Pennsylvania State University
Observations of a host of slip behaviors at subduction zones around the world, challenging the standard model of discontinuous seismic and aseismic slips, has generated much excitement in the geoscientific community. However, the mechanics of these phenomena is, as yet, poorly understood. The observation of repeating slow slip events at the northern Hikurangi margin suggests a mechanism by which the slipping fault patch is able to regain its strength, or ‘heal’ after a slip event. This is supported by numerical models constrained by geodetic measurements of fault relocking. However, this hypothesis has never been tested on sediments from a slow slip source region. Here, I propose to do so by conducting laboratory experiments on fault zone and subduction input samples acquired during expedition 375 to constrain the frictional regime of shallow slow slip at the northern Hikurangi margin.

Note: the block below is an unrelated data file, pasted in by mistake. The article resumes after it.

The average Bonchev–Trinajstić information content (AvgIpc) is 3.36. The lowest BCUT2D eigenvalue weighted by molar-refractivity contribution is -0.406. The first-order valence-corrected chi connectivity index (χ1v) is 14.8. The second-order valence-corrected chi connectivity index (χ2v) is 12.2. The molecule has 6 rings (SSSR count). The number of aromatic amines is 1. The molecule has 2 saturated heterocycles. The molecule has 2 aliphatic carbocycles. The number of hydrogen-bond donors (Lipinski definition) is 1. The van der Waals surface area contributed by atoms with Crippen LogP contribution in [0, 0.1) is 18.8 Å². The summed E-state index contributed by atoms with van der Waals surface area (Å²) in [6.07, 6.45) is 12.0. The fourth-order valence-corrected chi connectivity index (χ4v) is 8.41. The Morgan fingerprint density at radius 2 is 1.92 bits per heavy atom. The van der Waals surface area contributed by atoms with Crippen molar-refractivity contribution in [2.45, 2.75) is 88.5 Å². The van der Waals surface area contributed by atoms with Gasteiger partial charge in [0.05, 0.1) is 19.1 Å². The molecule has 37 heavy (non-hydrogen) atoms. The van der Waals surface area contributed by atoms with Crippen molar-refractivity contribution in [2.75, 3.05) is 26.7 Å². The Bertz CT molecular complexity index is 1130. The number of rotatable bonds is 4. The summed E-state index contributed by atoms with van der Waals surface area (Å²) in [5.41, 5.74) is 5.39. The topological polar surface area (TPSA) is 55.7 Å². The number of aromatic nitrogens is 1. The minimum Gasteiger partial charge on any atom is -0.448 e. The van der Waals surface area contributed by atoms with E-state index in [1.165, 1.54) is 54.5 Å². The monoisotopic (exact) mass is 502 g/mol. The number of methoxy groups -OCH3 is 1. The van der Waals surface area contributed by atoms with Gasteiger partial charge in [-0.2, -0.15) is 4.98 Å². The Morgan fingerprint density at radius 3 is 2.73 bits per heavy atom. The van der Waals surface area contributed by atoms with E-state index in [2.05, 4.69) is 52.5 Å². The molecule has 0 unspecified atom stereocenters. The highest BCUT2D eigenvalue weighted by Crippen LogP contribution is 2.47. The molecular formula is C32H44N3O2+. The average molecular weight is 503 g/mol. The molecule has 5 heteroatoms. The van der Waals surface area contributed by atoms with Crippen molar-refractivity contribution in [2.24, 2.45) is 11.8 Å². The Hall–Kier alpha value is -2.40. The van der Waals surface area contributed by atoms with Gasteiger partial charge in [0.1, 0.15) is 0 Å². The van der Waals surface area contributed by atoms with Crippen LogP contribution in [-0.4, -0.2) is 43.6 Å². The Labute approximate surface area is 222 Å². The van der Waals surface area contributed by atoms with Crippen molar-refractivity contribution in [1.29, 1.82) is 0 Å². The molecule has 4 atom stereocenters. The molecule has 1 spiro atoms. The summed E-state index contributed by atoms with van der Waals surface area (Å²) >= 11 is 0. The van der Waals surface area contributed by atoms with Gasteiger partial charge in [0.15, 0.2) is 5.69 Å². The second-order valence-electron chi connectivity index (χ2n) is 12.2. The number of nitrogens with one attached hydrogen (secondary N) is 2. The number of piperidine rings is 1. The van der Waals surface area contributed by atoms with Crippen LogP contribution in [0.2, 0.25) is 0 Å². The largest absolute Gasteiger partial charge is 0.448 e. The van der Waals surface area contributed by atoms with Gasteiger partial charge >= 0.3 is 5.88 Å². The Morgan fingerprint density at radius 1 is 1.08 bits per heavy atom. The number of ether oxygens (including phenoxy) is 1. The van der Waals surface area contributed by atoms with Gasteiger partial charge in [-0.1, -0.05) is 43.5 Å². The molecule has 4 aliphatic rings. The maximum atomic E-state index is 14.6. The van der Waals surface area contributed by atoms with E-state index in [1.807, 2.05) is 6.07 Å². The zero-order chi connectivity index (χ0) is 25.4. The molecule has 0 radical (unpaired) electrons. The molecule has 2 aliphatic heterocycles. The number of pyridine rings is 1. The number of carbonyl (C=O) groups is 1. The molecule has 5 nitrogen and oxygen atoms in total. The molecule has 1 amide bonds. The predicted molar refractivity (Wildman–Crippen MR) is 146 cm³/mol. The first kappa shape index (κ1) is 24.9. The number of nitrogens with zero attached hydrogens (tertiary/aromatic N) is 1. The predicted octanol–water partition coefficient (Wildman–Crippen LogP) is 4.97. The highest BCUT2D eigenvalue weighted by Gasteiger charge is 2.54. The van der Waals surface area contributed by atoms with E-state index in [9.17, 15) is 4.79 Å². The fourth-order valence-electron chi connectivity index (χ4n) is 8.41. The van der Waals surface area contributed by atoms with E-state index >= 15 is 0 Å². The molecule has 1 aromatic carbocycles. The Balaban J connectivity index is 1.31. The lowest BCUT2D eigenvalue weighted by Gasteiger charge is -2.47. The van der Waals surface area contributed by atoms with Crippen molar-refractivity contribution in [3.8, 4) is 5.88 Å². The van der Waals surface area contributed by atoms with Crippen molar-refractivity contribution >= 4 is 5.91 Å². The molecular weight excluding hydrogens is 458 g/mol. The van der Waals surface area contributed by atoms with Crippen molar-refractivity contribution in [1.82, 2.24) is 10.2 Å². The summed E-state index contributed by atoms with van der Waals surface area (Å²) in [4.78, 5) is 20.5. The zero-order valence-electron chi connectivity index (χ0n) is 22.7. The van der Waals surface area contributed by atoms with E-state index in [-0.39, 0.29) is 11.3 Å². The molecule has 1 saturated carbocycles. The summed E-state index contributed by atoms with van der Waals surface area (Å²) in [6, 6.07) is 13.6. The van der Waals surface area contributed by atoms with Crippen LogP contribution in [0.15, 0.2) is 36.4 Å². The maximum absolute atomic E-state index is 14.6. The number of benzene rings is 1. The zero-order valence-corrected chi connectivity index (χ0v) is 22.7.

I got my undergraduate degree in geoengineering from the National Institute of Technology Karnataka in India. It was during my masters in rock engineering, at the University of Arizona, that I started to grow a keen interest in geophysics and fault mechanics. At Arizona, I worked on better quantifying stability and failure mechanisms for underground constructions. Through this, I developed an interest in applying similar techniques to probe the frictional mechanisms responsible for earthquakes. Currently, as a graduate student working with Prof. Chris Marone at Penn State, I use a combination of friction experiments and ultrasonic acoustic measurement techniques to constrain the frictional behavior of faults at multiple scales. As part of this work, I hope to better understand the frictional regime of shallow slow earthquakes at the Hikurangi Subduction Margin. This will allow for a better understanding of the underlying mechanisms that govern the mode of failure of seismogenic faults. When I’m not making tiny earthquakes in the lab, I’m usually climbing or baking.